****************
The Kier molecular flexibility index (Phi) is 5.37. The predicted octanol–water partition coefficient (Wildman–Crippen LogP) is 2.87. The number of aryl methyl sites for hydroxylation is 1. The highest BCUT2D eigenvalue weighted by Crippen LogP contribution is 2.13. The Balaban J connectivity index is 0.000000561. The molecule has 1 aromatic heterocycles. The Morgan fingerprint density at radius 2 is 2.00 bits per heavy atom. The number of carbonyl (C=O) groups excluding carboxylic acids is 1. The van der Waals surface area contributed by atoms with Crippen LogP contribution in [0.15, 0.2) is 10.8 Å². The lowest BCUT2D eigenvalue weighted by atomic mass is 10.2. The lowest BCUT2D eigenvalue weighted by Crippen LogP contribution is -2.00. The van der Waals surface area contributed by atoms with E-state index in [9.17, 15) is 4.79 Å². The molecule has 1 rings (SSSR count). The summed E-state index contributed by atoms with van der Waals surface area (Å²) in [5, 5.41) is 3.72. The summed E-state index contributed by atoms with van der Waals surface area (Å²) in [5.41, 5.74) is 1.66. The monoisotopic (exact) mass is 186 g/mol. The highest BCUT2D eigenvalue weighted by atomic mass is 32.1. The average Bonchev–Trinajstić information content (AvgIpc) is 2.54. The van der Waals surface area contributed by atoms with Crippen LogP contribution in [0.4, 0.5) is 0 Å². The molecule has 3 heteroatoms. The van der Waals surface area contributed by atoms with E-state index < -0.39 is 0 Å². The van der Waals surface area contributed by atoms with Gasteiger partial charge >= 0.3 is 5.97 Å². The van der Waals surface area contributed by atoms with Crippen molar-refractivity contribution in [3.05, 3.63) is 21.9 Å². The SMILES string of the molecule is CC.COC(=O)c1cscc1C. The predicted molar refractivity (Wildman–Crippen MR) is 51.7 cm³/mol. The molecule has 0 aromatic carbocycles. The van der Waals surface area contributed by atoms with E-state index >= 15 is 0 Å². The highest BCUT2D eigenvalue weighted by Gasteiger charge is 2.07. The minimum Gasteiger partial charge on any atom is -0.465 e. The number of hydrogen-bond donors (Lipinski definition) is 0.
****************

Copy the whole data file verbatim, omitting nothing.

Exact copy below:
The Kier molecular flexibility index (Phi) is 5.37. The predicted octanol–water partition coefficient (Wildman–Crippen LogP) is 2.87. The number of aryl methyl sites for hydroxylation is 1. The highest BCUT2D eigenvalue weighted by Crippen LogP contribution is 2.13. The Balaban J connectivity index is 0.000000561. The molecule has 1 aromatic heterocycles. The Morgan fingerprint density at radius 2 is 2.00 bits per heavy atom. The number of carbonyl (C=O) groups excluding carboxylic acids is 1. The van der Waals surface area contributed by atoms with Crippen LogP contribution in [0.15, 0.2) is 10.8 Å². The lowest BCUT2D eigenvalue weighted by atomic mass is 10.2. The lowest BCUT2D eigenvalue weighted by Crippen LogP contribution is -2.00. The van der Waals surface area contributed by atoms with E-state index in [9.17, 15) is 4.79 Å². The molecule has 1 rings (SSSR count). The summed E-state index contributed by atoms with van der Waals surface area (Å²) in [5, 5.41) is 3.72. The summed E-state index contributed by atoms with van der Waals surface area (Å²) in [5.41, 5.74) is 1.66. The monoisotopic (exact) mass is 186 g/mol. The highest BCUT2D eigenvalue weighted by atomic mass is 32.1. The average Bonchev–Trinajstić information content (AvgIpc) is 2.54. The van der Waals surface area contributed by atoms with Crippen LogP contribution in [0.4, 0.5) is 0 Å². The molecule has 3 heteroatoms. The van der Waals surface area contributed by atoms with E-state index < -0.39 is 0 Å². The van der Waals surface area contributed by atoms with Gasteiger partial charge >= 0.3 is 5.97 Å². The van der Waals surface area contributed by atoms with Crippen molar-refractivity contribution in [3.05, 3.63) is 21.9 Å². The SMILES string of the molecule is CC.COC(=O)c1cscc1C. The predicted molar refractivity (Wildman–Crippen MR) is 51.7 cm³/mol. The molecule has 0 aromatic carbocycles. The van der Waals surface area contributed by atoms with E-state index >= 15 is 0 Å². The highest BCUT2D eigenvalue weighted by Gasteiger charge is 2.07. The minimum Gasteiger partial charge on any atom is -0.465 e. The number of hydrogen-bond donors (Lipinski definition) is 0.